With the arrival of the novel coronavirus that causes COVID-19, we are all learning a new medical vocabulary – some of it so complex a doctor needs to explain it. One of these terms is “cytokine storm,” which describes an event that takes place in the immune system in response to various circumstances, including infections like COVID-19.

What are cytokines?

Cytokines are a class of signaling proteins. These proteins are released from many types of cells to initiate or regulate a whole range of functions, such as inflammation, growth, tissue repair, and many aspects of immune function.

What do cytokines normally do in the body?

Although cytokines regulate literally hundreds of bodily processes, in the immune system they are critically important for regulating inflammation and orchestrating how the body responds to a viral infection.1 Under normal circumstances, when you are exposed to a viral infection, as the virus gets into your cells it causes the infected cells to release cytokines called early inflammatory mediators – these cytokines call your immune cells to action.

These “first responder” immune cells – macrophages and natural killer cells – release their own cytokines that direct the immune system to combat the infection, ultimately calling on cells that make antibodies (B cells) so your body can do a more efficient job fighting the infection in the future.

Along the way, some of these cytokines can make you uncomfortable – they raise your body temperature, they cause inflammation that makes you ache, they encourage mucous production, and more – but all with the end goal of protecting you and getting you back to being your healthy self.

After they have done their job, cytokines are broken down very rapidly – which is important. If they stayed around too long (and sometimes they do), they can quickly go from being helpful to harmful. 

What is a cytokine storm?

In a sense, a cytokine storm is way too much of a good thing. In a cytokine storm, the immune system goes from a tightly coordinated response to a state of hyperactive overdrive.

Cytokine production goes unchecked, with immune cells and immune activity rapidly spreading throughout the body – even to the point of attacking healthy organs and tissues. Inflammation also spirals out of control. This over-reaction leads to high fever, low (sometimes dangerously) blood pressure, and potentially widespread damage to the lungs, kidneys, and blood vessels.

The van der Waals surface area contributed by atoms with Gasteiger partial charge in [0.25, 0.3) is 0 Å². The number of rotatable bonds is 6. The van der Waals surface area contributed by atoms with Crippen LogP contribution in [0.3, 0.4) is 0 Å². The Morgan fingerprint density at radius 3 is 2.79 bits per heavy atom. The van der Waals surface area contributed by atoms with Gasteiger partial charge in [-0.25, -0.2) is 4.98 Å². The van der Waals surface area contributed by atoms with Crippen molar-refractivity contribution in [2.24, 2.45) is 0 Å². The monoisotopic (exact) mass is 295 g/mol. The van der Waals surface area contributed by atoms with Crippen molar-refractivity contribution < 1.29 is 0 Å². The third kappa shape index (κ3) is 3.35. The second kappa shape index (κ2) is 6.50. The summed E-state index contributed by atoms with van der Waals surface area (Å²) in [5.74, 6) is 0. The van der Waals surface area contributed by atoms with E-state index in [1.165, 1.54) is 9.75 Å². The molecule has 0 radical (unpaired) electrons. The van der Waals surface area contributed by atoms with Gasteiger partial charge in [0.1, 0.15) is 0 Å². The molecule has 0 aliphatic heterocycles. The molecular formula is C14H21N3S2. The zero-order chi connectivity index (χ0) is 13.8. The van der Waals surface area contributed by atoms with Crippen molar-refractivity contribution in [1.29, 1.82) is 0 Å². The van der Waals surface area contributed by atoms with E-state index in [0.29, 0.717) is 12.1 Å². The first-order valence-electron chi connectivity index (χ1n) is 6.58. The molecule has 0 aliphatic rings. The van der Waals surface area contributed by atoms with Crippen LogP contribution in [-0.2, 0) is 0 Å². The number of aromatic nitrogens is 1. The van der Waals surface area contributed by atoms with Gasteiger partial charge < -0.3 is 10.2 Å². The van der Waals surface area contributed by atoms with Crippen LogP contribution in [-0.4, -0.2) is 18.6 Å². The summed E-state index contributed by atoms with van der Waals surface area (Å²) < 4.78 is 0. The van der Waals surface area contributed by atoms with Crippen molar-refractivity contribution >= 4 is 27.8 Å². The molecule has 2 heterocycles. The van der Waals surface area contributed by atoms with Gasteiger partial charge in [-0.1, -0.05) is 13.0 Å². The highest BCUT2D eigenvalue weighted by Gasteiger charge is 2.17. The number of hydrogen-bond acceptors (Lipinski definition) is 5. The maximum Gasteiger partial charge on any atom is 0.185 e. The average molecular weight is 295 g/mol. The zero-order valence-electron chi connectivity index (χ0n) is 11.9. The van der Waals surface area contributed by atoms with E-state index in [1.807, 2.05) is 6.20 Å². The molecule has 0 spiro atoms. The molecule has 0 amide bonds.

This reaction is very serious and can even be fatal. Even in individuals who recover, the massive inflammation can lead to long-term organ damage due to scarring and fibrosis.

Although currently associated with COVID-19, cytokine storms can occur in a whole range of other conditions,2 such as influenza, cytomegalovirus, Epstein-Barr virus, Streptococcus (“strep”), multiple sclerosis, pancreatitis, some cancers, and graft-host disease. A treatment used for some cancers, called chimeric antigen receptor T-cell therapy (CAR T-cell), can also trigger a cytokine storm.3

Are some individuals more susceptible?

Because we know that humans aren’t all the same, it is reasonable to ask, “Who does this happen to?” Researchers have started to identify certain genetic markers4 that might make some individuals more susceptible to a cytokine storm than others, but it will probably be some time before there is a test to determine this.

Other pre-existing conditions, such as obesity5 and diabetes, can also predispose a person to developing a cytokine storm, which could account for higher rates of hospitalization and death in these individuals.

How can a cytokine storm be stopped?

Physicians generally use anti-inflammatory medications that “dampen” the immune system to control a cytokine storm. Examples are corticosteroids or TNF-alpha blockers.

Medications can also be prescribed that support the specific organs being impacted or that raise blood pressure or lower fever. There are some nutrients – especially those that target free radicals – that have shown early promise in animal studies in helping to stop a cytokine storm, but it is important to know that this data is very early, and not yet known to have similar effects in humans.

Compounds being studied include astaxanthin, curcumin, licorice, vitamin C, and vitamin E. Of course, the most important measure is to identify this complication quickly to ensure a patient is treated for it.


  1. Zdravkovic N, Rosic M, Lutovac M, Zdravkovic V. Physiology and pathology of cytokine: commercial production and medical use. Physiol Pathol Immunol December 2017. doi:10.5772/intechopen.72200
  2. Tisoncik J, Korth M, Simmons C, et al. Into the eye of the cytokine storm. Microbiol Mol Biol Rev MMBR 2012;76(1):16-32. doi:10.1128/MMBR.05015-11
  3. Giavridis T, van der Stegen S, Eyquem J, et al. CAR T cell-induced cytokine release syndrome is mediated by macrophages and abated by IL-1 blockade. Nat Med 2018;24(6):731-738. doi:10.1038/s41591-018-0041-7
  4. Windsor M. Here’s a playbook for stopping deadly cytokine storm syndrome – The Reporter. https://www.uab.edu/reporter/know-more/publications/item/8909-here-s-a-playbook-for-stopping-deadly-cytokine-storm-syndrome. [Accessed April 29, 2020.]
  5. Ramos-Muniz M, Palfreeman M, Setzu N, et al. Obesity exacerbates the cytokine storm elicited by Francisella tularensis infection of females and is associated with increased mortality. Biomed Res Int 2018 Jun 26;2018:3412732. doi: 10.1155/2018/3412732.